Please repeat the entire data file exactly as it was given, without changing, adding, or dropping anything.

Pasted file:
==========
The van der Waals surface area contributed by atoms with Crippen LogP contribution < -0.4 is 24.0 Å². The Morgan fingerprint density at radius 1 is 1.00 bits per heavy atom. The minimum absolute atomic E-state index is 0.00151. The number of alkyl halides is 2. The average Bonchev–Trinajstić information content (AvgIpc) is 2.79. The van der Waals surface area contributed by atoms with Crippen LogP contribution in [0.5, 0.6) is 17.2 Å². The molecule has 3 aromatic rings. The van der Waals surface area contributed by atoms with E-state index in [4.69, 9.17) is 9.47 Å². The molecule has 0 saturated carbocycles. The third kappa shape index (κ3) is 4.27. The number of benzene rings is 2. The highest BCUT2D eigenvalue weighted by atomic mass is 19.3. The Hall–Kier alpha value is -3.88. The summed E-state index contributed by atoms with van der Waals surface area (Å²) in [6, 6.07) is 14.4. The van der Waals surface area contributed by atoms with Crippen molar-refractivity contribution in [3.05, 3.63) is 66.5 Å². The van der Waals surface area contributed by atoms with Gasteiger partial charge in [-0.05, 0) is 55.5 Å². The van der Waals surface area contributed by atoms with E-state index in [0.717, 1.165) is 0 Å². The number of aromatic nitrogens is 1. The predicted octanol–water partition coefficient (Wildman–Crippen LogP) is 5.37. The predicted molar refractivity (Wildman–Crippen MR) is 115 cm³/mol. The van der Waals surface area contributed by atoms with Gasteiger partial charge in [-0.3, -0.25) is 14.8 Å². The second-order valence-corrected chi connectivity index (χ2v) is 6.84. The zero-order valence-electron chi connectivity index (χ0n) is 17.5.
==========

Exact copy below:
The van der Waals surface area contributed by atoms with Crippen LogP contribution < -0.4 is 24.0 Å². The Morgan fingerprint density at radius 1 is 1.00 bits per heavy atom. The minimum absolute atomic E-state index is 0.00151. The number of alkyl halides is 2. The average Bonchev–Trinajstić information content (AvgIpc) is 2.79. The van der Waals surface area contributed by atoms with Crippen LogP contribution in [0.5, 0.6) is 17.2 Å². The molecule has 3 aromatic rings. The van der Waals surface area contributed by atoms with E-state index in [4.69, 9.17) is 9.47 Å². The molecule has 0 saturated carbocycles. The third kappa shape index (κ3) is 4.27. The number of benzene rings is 2. The highest BCUT2D eigenvalue weighted by atomic mass is 19.3. The Hall–Kier alpha value is -3.88. The summed E-state index contributed by atoms with van der Waals surface area (Å²) in [6, 6.07) is 14.4. The van der Waals surface area contributed by atoms with Crippen molar-refractivity contribution in [3.05, 3.63) is 66.5 Å². The van der Waals surface area contributed by atoms with Gasteiger partial charge in [-0.05, 0) is 55.5 Å². The van der Waals surface area contributed by atoms with E-state index in [0.717, 1.165) is 0 Å². The number of aromatic nitrogens is 1. The predicted octanol–water partition coefficient (Wildman–Crippen LogP) is 5.37. The predicted molar refractivity (Wildman–Crippen MR) is 115 cm³/mol. The van der Waals surface area contributed by atoms with Gasteiger partial charge in [-0.3, -0.25) is 14.8 Å². The second-order valence-corrected chi connectivity index (χ2v) is 6.84. The zero-order valence-electron chi connectivity index (χ0n) is 17.5.